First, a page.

It's still not easy. Most fights end with you wrenching the components loose from your foe with your spear or with an explosive blast after you disable an essential component. There's a brutality to the combat, with fights turning into a weird dance of swirling elemental attacks, quick spear jabs, and last-minute dodges saving you from savage attacks.
Unfortunately, when fighting your mechanical enemies is this good, it's understandable that other aspects would suffer: Fighting normal enemies, whether they're bandits or enemies you encounter through the game's storyline, is lacklustre and just doesn't have the depth of combat elsewhere in the game. Combat here lacks the grace and fear and instead often involves you putting enemies down with a flurry of headshots or pushing a spear into a guard's spine from a squat, concealed in tall grass.
Guerilla has created an impossible, incredible world for you to explore. Horizon itself has a touch of the Ubisofts in its layout, with the dense map asking you to fulfil countless errands, but when the world it's asking you to explore is this good, it's hard to begrudge it the extra effort. I grew more tired of these errands as the game continued and found myself doubling down on the story content, but one of Horizon's greatest strengths is that you're never really sure what game you're playing.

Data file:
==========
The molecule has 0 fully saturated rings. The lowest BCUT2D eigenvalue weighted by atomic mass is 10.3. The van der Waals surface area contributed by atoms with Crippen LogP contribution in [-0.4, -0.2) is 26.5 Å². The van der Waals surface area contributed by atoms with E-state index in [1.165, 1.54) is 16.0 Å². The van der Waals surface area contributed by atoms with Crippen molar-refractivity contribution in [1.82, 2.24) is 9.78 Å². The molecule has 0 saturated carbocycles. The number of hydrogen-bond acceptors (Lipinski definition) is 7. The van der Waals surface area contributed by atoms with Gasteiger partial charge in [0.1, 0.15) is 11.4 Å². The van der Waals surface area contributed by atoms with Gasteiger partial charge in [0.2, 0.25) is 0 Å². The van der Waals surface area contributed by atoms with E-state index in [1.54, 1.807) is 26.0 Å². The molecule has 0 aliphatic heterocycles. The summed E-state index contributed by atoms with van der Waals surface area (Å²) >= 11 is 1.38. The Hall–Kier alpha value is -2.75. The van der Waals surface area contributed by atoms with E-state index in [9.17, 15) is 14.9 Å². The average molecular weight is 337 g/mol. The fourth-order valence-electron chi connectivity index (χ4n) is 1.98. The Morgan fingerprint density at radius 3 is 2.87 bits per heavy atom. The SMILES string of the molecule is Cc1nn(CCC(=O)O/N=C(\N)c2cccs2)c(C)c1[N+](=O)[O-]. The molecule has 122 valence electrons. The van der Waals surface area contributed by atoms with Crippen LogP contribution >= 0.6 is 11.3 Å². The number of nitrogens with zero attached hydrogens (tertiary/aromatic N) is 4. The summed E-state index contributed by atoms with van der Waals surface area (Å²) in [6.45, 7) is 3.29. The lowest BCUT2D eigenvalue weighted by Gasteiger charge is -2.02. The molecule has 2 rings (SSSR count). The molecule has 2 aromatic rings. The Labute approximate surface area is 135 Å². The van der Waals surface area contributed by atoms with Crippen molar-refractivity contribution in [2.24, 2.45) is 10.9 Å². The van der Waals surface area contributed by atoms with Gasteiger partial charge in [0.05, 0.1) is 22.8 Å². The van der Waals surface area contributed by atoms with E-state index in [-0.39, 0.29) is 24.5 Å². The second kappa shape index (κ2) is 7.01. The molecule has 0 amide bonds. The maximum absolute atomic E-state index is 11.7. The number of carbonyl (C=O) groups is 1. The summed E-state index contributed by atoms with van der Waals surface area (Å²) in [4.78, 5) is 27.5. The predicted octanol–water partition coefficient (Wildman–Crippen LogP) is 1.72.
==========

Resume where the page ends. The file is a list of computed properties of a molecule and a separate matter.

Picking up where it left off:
It's a compelling game; there's no doubt about that. It's jaw-droppingly beautiful, and the story is interesting — even if many of the performances are as wooden as the forests you'll explore — but the game I thought I was playing often turned out to be something more interesting, with a scale that was much more vast than I expected. Ashly Burch imbues Aloy with a sense of humanity that holds the game's plot together as a hero that genuinely wants to do the right thing but also has a fiercely rebellious streak and isn't afraid to give someone some sarcasm if it's warranted. It's nice to see that, after 20 years of the promise of nuanced characterisation normally just coming down to the game asking whether you want to be a renegade or a paragon, Horizon instead actually just lets Alloy be, y'know, a real person.
This is interesting, because while Horizon is far from the first game to create likeable characters that feel like they exist separate to the player, it is one of the first games that hasn't made a song and a dance about it. Make no mistake, Horizon is a game about hunting robotic dinosaurs and using their corpses to craft yourself better armour, but that doesn't mean the characterisation isn't wonderful.
The pacing issues at its core and the fact that Horizon seems to do all in its power to remind you that you're playing a £40, AAA survival game hold it back from being an instant classic, but there are the building blocks here for a fantastic franchise, and if Sony is looking for something to take the place of Uncharted 4 as its golden franchise, it should be looking towards the Horizon.